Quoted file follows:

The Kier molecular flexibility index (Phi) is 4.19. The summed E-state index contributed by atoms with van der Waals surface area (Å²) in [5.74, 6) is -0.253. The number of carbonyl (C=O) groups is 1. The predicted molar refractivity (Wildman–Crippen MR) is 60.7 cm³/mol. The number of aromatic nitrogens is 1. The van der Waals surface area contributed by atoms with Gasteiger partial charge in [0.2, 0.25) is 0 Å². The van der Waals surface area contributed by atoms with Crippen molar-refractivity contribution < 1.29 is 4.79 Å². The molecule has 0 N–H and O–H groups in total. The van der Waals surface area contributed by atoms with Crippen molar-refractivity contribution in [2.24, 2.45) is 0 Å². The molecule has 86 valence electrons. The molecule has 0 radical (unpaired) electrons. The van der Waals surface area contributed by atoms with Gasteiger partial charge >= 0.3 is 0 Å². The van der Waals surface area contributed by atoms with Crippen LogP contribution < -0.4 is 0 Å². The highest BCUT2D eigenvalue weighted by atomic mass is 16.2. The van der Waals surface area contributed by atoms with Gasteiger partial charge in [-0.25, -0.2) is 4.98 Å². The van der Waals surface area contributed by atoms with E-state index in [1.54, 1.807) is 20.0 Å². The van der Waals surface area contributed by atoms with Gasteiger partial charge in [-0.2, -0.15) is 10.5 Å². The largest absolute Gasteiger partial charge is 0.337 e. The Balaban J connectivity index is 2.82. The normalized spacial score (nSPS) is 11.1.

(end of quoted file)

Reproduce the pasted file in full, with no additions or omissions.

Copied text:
The Kier molecular flexibility index (Phi) is 4.19. The summed E-state index contributed by atoms with van der Waals surface area (Å²) in [5.74, 6) is -0.253. The number of carbonyl (C=O) groups is 1. The predicted molar refractivity (Wildman–Crippen MR) is 60.7 cm³/mol. The number of aromatic nitrogens is 1. The van der Waals surface area contributed by atoms with Gasteiger partial charge in [0.2, 0.25) is 0 Å². The van der Waals surface area contributed by atoms with Crippen molar-refractivity contribution < 1.29 is 4.79 Å². The molecule has 0 N–H and O–H groups in total. The van der Waals surface area contributed by atoms with Crippen molar-refractivity contribution in [2.24, 2.45) is 0 Å². The molecule has 86 valence electrons. The molecule has 0 radical (unpaired) electrons. The van der Waals surface area contributed by atoms with Gasteiger partial charge >= 0.3 is 0 Å². The van der Waals surface area contributed by atoms with Crippen LogP contribution < -0.4 is 0 Å². The highest BCUT2D eigenvalue weighted by atomic mass is 16.2. The van der Waals surface area contributed by atoms with Gasteiger partial charge in [-0.25, -0.2) is 4.98 Å². The van der Waals surface area contributed by atoms with E-state index in [1.54, 1.807) is 20.0 Å². The van der Waals surface area contributed by atoms with Gasteiger partial charge in [-0.2, -0.15) is 10.5 Å². The largest absolute Gasteiger partial charge is 0.337 e. The Balaban J connectivity index is 2.82. The normalized spacial score (nSPS) is 11.1.